In Evora, Portugal exists the Chapel of Bones (or Capela dos Ossos). The Chapel of Bones is located next to the entrance of the Church of St. Francis. Upon entering the chapel, it is easy to see why it is called as such: the interior is decorated with human skulls and bones!
The Chapel of Bones was built in the 16th century during the Countrer-Reformation era by a Franciscan monk. The monk’s goal of the chapel was to bring light to contemplation that life is a transition from one plane to another. At the entrance of the cave, above the door, the monk carved: Nós ossos que aqui estamos pelos vossos esperamos (We bones that here await for yours).
There are over 5,000 corpses inside the 18.7 meter long by 11 meter wide chapel. The remains were brought in from several nearby church cemeteries. The most haunting corpses within the chapel are that of an intact child and an adult that dangle from ropes as if hung and died on the wall. Above them is carved: Melior est die mortis die nativitatis (Better is the day of death than the day of birth)” (Ecclesiastes, 7, 1).
On a pillar, inside the chapel, in an old wooden frame hanged a poem in attribution to Fr. Antonion Da Ascencao Tele, the parish priest of the St. Francis Church and Chapel of Bones from 1845 – 1848.
(This has been translated by Fr. Carlos A Martins, CC)
Where are you going in such a hurry traveler?
Stop … do not proceed;
You have no greater concern,
Than this one: that on which you focus your sight.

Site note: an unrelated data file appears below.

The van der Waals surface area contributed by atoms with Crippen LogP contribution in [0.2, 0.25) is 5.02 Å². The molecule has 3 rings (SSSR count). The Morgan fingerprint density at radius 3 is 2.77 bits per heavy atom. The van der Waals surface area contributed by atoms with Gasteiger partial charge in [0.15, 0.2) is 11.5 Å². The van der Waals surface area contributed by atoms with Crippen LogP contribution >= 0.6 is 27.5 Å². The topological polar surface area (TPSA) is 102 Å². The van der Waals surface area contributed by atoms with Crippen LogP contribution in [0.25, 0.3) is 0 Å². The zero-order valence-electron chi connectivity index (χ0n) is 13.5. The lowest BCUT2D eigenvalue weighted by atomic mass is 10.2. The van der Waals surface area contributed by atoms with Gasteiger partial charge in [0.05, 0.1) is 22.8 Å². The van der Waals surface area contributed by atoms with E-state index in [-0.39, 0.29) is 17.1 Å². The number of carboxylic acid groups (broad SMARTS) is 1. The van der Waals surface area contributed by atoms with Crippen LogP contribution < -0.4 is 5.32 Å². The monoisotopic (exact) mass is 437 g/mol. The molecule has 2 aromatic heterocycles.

Recall how many have passed from this world,
Reflect on your similar end,
There is good reason to reflect
If only all did the same.
Ponder, you so influenced by fate,
Among the many concerns of the world,
So little do you reflect on death;
If by chance you glance at this place,
Stop … for the sake of your journey,
The more you pause, the further on your journey you will be.
The Chapel of Bones is truly a haunting and macabre place to visit. However, at the same time it exudes beauty in honoring the transition that occurs between the planes of life and death.
Amanda, there is a chapel just like this one in Sedlec, Czech Republic. My husband and I visited it when we lived in Prague. The monk who created it was blind and yes, Cistercian, and he made it because there were so many bones washed out of the cemetery after a huge flood – from all the burials during the Black Death.
It probably says something about me (I don’t now whether it’s something good) that I find places like that not at all creepy or macabre but somehow calming, even soothing at times. Okay, I’m not sure about the ones dangling from the ceiling, but…I guess it makes me feel that the dead are still there present in a way, which also makes me feel that death is not the end, that when I’m dead perhaps I’ll also still be present in a way. Which makes me wonder, in the horror genre, can death–or even horrific creatures or acts–be in any way redemptive?
I can’t go into this Chapel of Bones. Of all the weird macabre places you have written, this is one I can’t contemplate visiting.
One day, while coming from work, I passed a dead man on the road. He’d been run over. I was struck by how people were just passing by, going about their businesses. Few had stopped to watch. They were waiting for the police.
I thought that if it were me, people would still be passing like that. Life going on. Just one more person removed from the incredible mass of humanity. One inconsequential person. I was terrified. Something ran up my spine and I almost screamed.
The man and the kid hanging in the Chapel of Bones, they were once important, loved, loving. Yet now they are tourist attractions!